Topics in Catalysis

, Volume 57, Issue 1–4, pp 54–68 | Cite as

Atomic and Molecular Adsorption on Re(0001)

Original Paper


Using periodic, self-consistent density functional theory calculations, the adsorption of several atomic (H, S, N, O and C) and molecular (CO2, N2, NH3, HCN, CO and NO) species and molecular fragments (NH2, NH, CN, CNH2, HNO, NOH, CH3, CH2, CH and OH) on the (0001) facet of rhenium at a coverage of 0.25 ML has been studied. Preferred binding sites with their corresponding binding energy and deformation energy of the surface, as well as an estimated diffusion barrier of each species have been determined. Atomic species and molecular fragments tend to bind to threefold sites, whereas molecular species tend to bind to top sites. The binding strength, with respect to the corresponding gas phase species and in increasing order for all species studied, is: CO2 < N2 < NH3 < CO < CH3 < HCN < NO < H < NH2 < OH < CH2 < CNH2 < CN < HNO < NH < NOH < S < N < O < CH < C. The vibrational frequencies of all species in their most energetically favorable adsorbed configuration have been calculated. Finally, the thermochemistry of adsorption and decomposition of NO, NO + H, NH3, N2, CO2, CO and CH4 on Re(0001) has been analyzed.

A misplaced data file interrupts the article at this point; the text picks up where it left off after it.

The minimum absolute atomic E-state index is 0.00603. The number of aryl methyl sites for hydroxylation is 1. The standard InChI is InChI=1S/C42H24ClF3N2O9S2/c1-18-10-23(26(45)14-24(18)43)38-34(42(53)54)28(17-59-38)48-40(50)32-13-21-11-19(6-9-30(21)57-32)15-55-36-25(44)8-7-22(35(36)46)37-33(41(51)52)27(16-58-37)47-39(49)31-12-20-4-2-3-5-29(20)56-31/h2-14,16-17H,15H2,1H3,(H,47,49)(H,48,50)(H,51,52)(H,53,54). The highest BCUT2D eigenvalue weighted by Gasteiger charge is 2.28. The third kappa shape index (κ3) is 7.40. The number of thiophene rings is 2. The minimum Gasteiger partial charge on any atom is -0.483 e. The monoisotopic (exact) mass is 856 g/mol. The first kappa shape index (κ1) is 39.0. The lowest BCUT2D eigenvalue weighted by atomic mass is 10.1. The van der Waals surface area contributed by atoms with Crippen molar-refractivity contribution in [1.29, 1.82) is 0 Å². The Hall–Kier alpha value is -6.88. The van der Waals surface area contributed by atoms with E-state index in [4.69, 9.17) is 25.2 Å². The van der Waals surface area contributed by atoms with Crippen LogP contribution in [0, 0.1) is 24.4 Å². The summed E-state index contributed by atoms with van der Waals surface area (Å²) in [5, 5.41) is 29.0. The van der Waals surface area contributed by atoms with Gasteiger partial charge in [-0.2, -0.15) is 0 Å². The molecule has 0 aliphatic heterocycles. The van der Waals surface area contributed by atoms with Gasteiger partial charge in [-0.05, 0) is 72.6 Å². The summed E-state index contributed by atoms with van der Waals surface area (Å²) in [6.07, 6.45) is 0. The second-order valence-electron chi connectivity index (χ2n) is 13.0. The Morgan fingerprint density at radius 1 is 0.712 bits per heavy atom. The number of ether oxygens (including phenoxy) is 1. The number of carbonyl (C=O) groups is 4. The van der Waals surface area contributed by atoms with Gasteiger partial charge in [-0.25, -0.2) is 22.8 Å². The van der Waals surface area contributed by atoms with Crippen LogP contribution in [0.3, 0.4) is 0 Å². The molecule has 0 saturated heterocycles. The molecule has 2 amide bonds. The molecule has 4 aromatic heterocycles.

Density functional theory Rhenium Catalysis Adsorption Binding energies Vibrational frequencies 



Both authors want to congratulate Prof. Jens K. Nørskov on the occasion of his 60th birthday. They have tremendously benefited from his inspiring work in heterogeneous catalysis so far and wish him the very best for the future. Work at UW-Madison was supported by DOE-BES, Office of Chemical Sciences. KRH acknowledges partial support from DAAD. We thank Prof. Lars C. Grabow and Jeff Herron for helpful discussions and careful reading of the manuscript and Lang Xu for carrying out some of the calculations of this work. Computational work was performed in part using supercomputing resources from the following institutions: EMSL, a National scientific user facility at Pacific Northwest National Laboratory (PNNL); the Center for Nanoscale Materials at Argonne National Laboratory (ANL); and the National Energy Research Scientific Computing Center (NERSC). EMSL is sponsored by the Department of Energy’s Office of Biological and Environmental Research located at PNNL. CNM, and NERSC are supported by the U.S. Department of Energy, Office of Science, under contracts DE-AC02-06CH11357 and DE-AC02-05CH11231, respectively.


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© Springer Science+Business Media New York 2013

Authors and Affiliations

  1. 1.Department of Chemical & Biological EngineeringUniversity of Wisconsin-MadisonMadisonUSA

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